The SEC filed charges against two alleged fraudsters, who purportedly misappropriated a website and impersonated its owner; and, thereby encouraged investors to liquidate their retirement
accounts in order to purchase fixed indexed annuities. Seems like and open-and-shut, down-and-dirty SEC fraud case, right? Except the fact pattern troubles veteran Wall Street lawyer Aegis Frumento. There's wrongful conduct in the takeover of the website. There's wrongful conduct in impersonating the site's owner. Beyond that, Aegis wonders: What exactly is the deceptive conduct, or material misstatements or omissions "in connection with the purchase or sale of securities."
A UBS Financial Services, Inc. customer bought municipal bonds; and, at this point in time, that's about all you really need to know concerning the transaction. Where problems arose was when UBS provided several years of Forms 1099 allegedly reporting only the amount of interest paid without including amortizable bond premium. As the customer argues in his federal lawsuit, UBS screwed up and it caused him to overpay his federal taxes.
The 2015 Flash Crash is the Wall Street gift that keeps on giving. In today's blog we got a FINRA arbitration and two federal lawsuits. Then we got spoofing. Is spoofing illegal? Is it fraudulent? Or, as a federal court muses, is it just a byproduct of things getting faster to the point that it's all pretty much a blur and, spoofing or not, we're all moving close to the speed of light on Wall Street.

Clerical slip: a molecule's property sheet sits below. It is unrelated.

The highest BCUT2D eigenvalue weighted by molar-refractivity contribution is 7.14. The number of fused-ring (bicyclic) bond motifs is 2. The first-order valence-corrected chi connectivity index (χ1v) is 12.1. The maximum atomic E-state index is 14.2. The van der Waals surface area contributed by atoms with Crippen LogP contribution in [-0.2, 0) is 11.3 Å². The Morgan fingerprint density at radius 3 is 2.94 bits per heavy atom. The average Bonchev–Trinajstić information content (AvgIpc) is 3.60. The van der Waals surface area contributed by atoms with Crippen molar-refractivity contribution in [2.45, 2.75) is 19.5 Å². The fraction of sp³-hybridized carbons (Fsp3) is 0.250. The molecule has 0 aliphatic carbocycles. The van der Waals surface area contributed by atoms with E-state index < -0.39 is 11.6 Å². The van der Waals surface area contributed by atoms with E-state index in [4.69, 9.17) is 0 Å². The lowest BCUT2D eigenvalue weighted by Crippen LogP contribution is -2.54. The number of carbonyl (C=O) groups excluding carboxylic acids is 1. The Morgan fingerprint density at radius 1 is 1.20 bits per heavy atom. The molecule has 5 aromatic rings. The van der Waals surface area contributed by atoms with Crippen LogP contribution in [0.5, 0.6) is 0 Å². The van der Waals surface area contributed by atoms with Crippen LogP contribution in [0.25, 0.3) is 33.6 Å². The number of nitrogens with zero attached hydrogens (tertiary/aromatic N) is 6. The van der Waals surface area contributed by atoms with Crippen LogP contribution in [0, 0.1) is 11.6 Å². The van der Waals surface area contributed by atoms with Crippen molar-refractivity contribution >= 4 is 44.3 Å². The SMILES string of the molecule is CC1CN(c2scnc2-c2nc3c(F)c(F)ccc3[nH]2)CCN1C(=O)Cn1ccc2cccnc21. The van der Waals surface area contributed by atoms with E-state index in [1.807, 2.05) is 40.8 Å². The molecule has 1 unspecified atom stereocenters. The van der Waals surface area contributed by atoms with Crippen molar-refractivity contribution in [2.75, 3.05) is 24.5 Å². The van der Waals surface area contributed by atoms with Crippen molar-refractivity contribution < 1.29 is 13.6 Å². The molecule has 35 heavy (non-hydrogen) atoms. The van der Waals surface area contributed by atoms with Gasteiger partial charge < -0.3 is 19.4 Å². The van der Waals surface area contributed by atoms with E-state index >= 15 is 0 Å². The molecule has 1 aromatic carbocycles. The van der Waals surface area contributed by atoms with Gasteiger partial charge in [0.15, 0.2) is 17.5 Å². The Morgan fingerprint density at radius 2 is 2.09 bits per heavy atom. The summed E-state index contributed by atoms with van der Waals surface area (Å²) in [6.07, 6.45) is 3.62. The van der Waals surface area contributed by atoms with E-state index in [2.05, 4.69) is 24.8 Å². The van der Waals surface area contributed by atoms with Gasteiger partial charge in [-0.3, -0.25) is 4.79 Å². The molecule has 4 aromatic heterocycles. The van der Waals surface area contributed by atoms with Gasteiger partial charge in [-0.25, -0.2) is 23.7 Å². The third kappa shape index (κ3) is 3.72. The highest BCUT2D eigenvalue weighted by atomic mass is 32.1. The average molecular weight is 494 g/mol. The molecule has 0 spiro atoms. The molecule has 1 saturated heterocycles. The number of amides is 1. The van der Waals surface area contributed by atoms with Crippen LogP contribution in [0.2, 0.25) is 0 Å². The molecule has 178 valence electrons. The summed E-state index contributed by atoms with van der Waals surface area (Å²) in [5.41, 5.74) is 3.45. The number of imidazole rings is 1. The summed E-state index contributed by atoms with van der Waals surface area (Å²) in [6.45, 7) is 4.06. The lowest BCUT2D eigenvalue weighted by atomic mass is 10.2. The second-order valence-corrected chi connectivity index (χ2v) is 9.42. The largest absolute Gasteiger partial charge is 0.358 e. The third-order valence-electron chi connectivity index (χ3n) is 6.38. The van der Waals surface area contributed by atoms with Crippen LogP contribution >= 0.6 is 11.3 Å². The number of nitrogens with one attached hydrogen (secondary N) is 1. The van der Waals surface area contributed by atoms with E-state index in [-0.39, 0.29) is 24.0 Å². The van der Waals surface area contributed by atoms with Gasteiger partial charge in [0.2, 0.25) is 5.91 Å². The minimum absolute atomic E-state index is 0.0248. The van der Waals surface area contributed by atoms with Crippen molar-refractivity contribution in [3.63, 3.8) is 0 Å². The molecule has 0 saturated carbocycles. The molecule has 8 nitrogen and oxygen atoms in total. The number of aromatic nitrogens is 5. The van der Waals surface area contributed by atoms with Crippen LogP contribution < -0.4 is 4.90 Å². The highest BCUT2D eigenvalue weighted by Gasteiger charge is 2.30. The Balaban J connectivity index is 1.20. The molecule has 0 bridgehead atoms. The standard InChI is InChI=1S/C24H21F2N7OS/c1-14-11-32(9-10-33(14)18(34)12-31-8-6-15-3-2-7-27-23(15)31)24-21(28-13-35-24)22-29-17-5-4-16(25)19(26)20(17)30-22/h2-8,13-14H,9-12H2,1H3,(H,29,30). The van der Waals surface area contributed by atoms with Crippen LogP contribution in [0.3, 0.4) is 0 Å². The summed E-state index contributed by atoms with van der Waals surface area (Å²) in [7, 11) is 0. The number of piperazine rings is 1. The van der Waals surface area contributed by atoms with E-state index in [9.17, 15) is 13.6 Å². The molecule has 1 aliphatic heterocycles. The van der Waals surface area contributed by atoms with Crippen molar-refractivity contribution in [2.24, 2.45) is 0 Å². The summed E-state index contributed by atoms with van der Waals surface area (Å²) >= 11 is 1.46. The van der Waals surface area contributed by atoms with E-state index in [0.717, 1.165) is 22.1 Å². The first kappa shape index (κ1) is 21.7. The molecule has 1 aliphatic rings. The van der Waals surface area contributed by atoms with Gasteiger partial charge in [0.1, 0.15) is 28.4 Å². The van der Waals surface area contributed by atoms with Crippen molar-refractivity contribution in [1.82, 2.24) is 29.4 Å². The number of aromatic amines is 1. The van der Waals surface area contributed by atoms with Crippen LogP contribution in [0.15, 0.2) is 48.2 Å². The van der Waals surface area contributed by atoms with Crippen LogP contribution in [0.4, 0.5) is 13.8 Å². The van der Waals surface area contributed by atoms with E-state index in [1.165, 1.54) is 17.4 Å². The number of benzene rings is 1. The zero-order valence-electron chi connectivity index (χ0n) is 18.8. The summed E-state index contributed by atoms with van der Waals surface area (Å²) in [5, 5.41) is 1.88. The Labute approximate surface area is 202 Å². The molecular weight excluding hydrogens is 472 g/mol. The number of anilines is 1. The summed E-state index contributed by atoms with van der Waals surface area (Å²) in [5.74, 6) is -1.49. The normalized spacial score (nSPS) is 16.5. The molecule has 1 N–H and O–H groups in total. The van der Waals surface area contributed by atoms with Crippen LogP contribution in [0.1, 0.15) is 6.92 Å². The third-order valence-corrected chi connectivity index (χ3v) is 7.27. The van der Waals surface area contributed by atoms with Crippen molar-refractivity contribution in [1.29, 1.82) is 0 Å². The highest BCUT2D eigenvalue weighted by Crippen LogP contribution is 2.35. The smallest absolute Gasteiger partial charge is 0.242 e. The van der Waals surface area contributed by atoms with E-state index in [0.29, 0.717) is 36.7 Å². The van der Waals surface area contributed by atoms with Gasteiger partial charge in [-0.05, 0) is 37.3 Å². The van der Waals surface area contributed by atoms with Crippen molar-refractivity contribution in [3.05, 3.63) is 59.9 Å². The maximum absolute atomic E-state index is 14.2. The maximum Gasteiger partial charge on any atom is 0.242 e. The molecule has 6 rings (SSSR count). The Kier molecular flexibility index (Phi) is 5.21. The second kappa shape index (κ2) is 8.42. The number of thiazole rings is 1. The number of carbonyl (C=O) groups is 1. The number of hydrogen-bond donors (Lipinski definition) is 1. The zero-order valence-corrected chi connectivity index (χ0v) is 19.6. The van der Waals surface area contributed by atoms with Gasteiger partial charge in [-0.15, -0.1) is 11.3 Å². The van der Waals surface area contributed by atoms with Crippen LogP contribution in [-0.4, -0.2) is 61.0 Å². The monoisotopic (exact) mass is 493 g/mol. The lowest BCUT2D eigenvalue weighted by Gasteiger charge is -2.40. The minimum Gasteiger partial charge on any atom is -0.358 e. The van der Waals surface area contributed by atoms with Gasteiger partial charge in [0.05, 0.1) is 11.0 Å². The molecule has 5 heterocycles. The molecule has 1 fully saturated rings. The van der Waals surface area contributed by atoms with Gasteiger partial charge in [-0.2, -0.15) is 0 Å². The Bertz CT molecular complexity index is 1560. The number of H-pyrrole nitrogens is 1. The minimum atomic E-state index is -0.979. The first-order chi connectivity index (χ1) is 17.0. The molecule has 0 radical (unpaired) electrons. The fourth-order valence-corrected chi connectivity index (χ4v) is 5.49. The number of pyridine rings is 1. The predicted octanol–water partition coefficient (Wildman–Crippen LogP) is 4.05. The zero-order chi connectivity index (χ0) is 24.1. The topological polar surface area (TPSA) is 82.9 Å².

Schwab Intelligent Portfolios ("SIP") was advertised as a robo-adviser that didn't charge advisory fees; however, from March 2015 through November 2018, Schwab profited on its clients' cash holdings by arbitraging the difference between what was earned by Schwab lending out those balances and what Schwab paid to the clients -- and, SIP had allocated relatively high levels of cash rather than investing those amounts. SIP clients were were not fully informed about the interest earned on the cash balances in their portfolio, which prompted the SEC to order Charles Schwab & Co. to pay a $52 million in disgorgement and prejudgment interest, and a $135 million civil penalty. In one of those troubling quirks of Wall Street regulation, while the SEC was finalizing its multi-million dollar settlement against Schwab, the firm was battling it out in a FINRA arbitration with a SIP customer, who was complaining about transaction errors. Read about that arbitration in today's blog.